The Snake is a new analysis tool that can detect the presence of clusters and estimate their number. Snakes provide a unique and readily interpreted visual depiction of the structure of high-dimensional data.

    Coincidences: Signal or Noise?

    We want to know whether the simultaneous occurrence of two events, i.e., a coincidence, is merely a chance event. If not, there may be some exploitable link between the events. We propose more comprehensive tests based on models of events that account for autocorrelation, trend, and seasonality. 

    Generation of Visual Scenarios for Use in Operator Training

    Operator training is enhanced by exposure to scenarios depicting real-world data streams. Properly tuned time series bootstraps can create univariate and multivariate scenarios that meet quantity, cost, fidelity, and variety standards. 

    Testing for Equality of Several Distributions in High Dimensions

    A fundamental Testing and Evaluation analysis task is looking for differences among alternative systems or processes.  Several new tree-based statistics work well for effects that have multiple impacts in both MVN and non-MVN data.

     

    Dr. Thomas Willemain’s research at Smart Software and Rensselaer Polytechnic Institute helps constantly innovate Smart IP&O, the company’s multi-tenant web-based platform for forecasting, inventory planning, and optimization.

     

     

    About Smart Software, Inc.

    Founded in 1981, Smart Software, Inc. is a leader in providing businesses with enterprise-wide demand forecasting, planning and inventory optimization solutions.  Smart Software’s demand forecasting and inventory optimization solutions have helped thousands of users worldwide, including customers at mid-market enterprises and Fortune 500 companies, such as  Disneyland Resorts, Hitachi, Otis Elevator, Metro-North Railroad, and American Red Cross.  Smart Inventory Planning & Optimization gives demand planners the tools to handle sales seasonality, promotions, new and aging products, multi-dimensional hierarchies, and intermittently demanded service parts and capital goods items.  It also provides inventory managers with accurate estimates of the optimal inventory and safety stock required to meet future orders and achieve desired service levels.  Smart Software is headquartered in Belmont, Massachusetts and can be found on the World Wide Web at www.smartcorp.com.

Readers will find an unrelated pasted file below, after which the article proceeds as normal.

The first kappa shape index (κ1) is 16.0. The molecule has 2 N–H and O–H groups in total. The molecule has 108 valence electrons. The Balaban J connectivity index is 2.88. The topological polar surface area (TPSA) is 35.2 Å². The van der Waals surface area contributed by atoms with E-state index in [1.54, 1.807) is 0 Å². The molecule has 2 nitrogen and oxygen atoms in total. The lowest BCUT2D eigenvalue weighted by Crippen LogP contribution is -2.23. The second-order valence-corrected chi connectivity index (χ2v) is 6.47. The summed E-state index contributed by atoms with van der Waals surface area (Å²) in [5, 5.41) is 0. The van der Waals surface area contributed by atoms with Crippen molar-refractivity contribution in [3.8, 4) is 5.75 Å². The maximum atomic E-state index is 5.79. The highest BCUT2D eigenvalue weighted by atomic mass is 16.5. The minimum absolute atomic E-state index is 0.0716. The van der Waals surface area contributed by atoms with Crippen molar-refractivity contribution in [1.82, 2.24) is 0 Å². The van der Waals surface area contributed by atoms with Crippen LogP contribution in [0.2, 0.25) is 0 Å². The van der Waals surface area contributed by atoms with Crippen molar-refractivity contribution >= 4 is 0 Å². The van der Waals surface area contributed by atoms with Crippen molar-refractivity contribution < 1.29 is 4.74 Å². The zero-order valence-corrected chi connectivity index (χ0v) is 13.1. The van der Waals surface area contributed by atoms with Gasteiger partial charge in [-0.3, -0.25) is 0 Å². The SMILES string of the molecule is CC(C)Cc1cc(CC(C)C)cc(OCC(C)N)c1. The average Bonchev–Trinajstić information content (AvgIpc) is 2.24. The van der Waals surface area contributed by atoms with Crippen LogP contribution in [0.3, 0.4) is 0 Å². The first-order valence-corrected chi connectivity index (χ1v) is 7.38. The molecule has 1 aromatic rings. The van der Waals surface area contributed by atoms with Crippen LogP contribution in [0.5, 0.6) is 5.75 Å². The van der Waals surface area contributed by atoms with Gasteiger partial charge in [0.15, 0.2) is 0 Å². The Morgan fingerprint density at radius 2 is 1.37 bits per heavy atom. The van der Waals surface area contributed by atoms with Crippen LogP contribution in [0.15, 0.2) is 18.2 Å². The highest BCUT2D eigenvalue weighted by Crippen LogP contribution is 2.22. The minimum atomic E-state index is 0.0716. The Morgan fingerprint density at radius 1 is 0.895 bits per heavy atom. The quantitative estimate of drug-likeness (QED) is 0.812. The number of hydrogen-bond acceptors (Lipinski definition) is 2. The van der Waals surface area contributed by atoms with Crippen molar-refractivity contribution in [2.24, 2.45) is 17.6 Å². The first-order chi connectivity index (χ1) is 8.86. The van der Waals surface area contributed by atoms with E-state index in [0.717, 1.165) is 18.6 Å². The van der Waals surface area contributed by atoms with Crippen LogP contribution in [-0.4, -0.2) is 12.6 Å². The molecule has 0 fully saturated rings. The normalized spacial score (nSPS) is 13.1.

SmartForecasts and Smart IP&O are registered trademarks of Smart Software, Inc.  All other trademarks are the property of their respective owners.


    For more information, please contact Smart Software, Inc., Four Hill Road, Belmont, MA 02478.
    Phone: 1-800-SMART-99 (800-762-7899); FAX: 1-617-489-2748; E-mail: info@smartcorp.com

     

     

    Four Useful Ways to Measure Forecast Error

    The Smart Forecaster

     Pursuing best practices in demand planning,

    forecasting and inventory optimization

    Improve Forecast Accuracy, Eliminate Excess Inventory, & Maximize Service Levels

    In this video, Dr. Thomas Willemain, co-Founder and SVP Research, talks about improving forecast accuracy by measuring forecast error. We begin by overviewing the various types of error metrics: scale-dependent error, percentage error, relative error, and scale-free error metrics. While some error is inevitable, there are ways to reduce it, and forecast metrics are necessary aids for monitoring and improving forecast accuracy. Then we will explain the special problem of intermittent demand and divide-by-zero problems. Tom concludes by explaining how to assess forecasts of multiple items and how it often makes sense to use weighted averages, weighting items differently by volume or revenue.

     

    Four general types of error metrics 

    1. Scale-dependent error
    2. Percentage error
    3. Relative error
    4 .Scale-free error

    Remark: Scale-dependent metrics are expressed in the units of the forecasted variable. The other three are expresses as percentages.

     

    1. Scale-dependent error metrics

    • Mean Absolute Error (MAE) aka Mean Absolute Deviation (MAD)
    • Median Absolute Error (MdAE)
    • Root Mean Square Error (RMSE)
    • These metrics express the error in the original units of the data.
      • Ex: units, cases, barrels, kilograms, dollars, liters, etc.